San Onofre Nuclear Plant Closes After Months of Inactivity

Southern California Edison announced on June 7 that it will be permanently closing the San Onofre Nuclear Power Plant. The nuclear power plant has been up and running for over four decades, but has not been generating any energy since January 2012.

The plant’s first unit started operating in 1968 and has since added two more units. Shortly before the plant shut down in early 2012, the plant underwent some renovations, in which Mitsubishi Heavy Industries replaced the generators’ equipment. Soon after, damage was found in one of the pipes and discovered to be leaking small amounts of radioactive steam. Although the leak was minimal, it was found to be very harmful to residents of the area and the plant was requested to be immediately shut down by the Nuclear Regulatory Commission. Since then, the plant has not been generating energy for Southern California residents.

Between the time that the nuclear plant was shut down until Edison International’s official announcement of its permanent closure, the plant spent more than $500 million to compensate for the loss of energy generated by the nuclear plant. According to this same Los Angeles Times article, the plant had stayed closed due to a long, inconclusive battle between Southern California Edison, Mitsubishi Heavy Industries, and the Nuclear Regulatory Commission, who refused to allow the plant to reopen. Heavy opposition from residents and the general public had added additional stress to the issue.

This process, from replacing the motors to maintaining the plant even after it was shut down, had cost Southern California Edison over $2 billion. This, along with the unlikelihood that the plant would be approved to reopen, pushed Edison to announce its official closure. Currently, the replacement power is coming from natural gas, and this will remain as Edison’s long-term plan while the nuclear plant is decommissioned. Although Edison has appropriated $2.7 billion for the plant’s decommissioning, the jobs of over 1,000 employees is in peril.

There is no question that the energy lost from the nuclear generators can be made up—Edison has not had problems providing energy in the last year and a half that the plant has been inactive. But the method with which they replaced the loss of the nuclear generators has led Southern California to take several steps back in becoming greener. The decision to replace nuclear energy with natural gas energy means more damage to the environment.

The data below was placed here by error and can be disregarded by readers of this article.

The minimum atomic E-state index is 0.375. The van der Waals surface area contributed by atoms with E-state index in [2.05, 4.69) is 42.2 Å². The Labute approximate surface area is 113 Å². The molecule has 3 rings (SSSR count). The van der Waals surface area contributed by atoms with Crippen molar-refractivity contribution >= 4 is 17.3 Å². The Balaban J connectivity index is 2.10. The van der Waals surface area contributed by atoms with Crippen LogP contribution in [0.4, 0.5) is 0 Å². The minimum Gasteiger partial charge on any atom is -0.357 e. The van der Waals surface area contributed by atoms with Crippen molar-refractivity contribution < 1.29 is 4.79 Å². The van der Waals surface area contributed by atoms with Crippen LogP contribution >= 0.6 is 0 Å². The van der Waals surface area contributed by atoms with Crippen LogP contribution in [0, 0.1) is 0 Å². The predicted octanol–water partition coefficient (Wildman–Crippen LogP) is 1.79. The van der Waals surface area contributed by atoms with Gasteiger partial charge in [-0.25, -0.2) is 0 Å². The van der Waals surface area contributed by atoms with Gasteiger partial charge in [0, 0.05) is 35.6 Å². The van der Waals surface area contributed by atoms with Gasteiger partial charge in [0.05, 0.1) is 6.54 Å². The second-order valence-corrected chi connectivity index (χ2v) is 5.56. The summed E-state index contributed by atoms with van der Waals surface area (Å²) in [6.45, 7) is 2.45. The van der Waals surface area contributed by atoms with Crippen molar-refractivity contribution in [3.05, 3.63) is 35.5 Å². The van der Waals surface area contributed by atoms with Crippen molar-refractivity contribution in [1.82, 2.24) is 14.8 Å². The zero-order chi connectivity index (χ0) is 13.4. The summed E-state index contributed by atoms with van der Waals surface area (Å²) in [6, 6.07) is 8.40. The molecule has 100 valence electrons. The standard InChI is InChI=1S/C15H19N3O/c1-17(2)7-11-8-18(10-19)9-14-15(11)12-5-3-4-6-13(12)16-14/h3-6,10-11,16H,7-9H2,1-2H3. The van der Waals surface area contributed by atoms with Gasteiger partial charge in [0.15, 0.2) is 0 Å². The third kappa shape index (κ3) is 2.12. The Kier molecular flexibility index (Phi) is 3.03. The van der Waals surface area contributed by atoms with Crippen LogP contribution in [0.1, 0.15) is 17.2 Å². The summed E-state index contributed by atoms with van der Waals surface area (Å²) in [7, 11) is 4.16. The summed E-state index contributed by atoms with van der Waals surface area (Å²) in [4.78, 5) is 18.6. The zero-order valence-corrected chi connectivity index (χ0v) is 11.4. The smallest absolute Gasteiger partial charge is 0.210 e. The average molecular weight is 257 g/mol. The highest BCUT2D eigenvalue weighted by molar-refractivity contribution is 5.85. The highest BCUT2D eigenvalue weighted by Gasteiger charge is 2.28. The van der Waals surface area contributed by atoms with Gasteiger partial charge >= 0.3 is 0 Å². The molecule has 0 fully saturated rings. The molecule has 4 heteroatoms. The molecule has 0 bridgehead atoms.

While the potential exposure of nuclear energy to  humans can be harmful, it can only happen when there is a mistake, a fault in the system. Most of the time, nuclear energy is contained within the plants in which they are generated and emits very little carbon dioxide into the atmosphere. Nuclear plants, however, still pollute the environment by contaminating water with heavy metals and salt build ups.

Natural gas, too, pollutes the water systems. A recent study by the Environmental Protection Agency showed that the water surrounding a natural gas plant in Georgia is contaminated with chemicals and other pollutants. This is caused by hydraulic fracturing or “fracking” which uses water to separate rocks and minerals to produce natural gas. In addition, however, to water pollution, natural gas also emits huge amounts of carbon dioxide. The combined air and water pollution makes the use-and processing-of natural gas more harmful to the environment.

Since natural gas is Edison’s long-term plan, however, this can mean opportunities for various establishments and businesses to implement more sustainable methods. Simple practices like cutting down the energy used in offices, especially as summer approaches will help decrease the demand and production of natural gas. Opportunities to practice sustainable methods can stretch from the individual to companies. Not only will it be a step towards a more sustainable living, but potentially help minimize the increase in energy that is sure to accompany the closure of the San Onofre Nuclear Power Plant.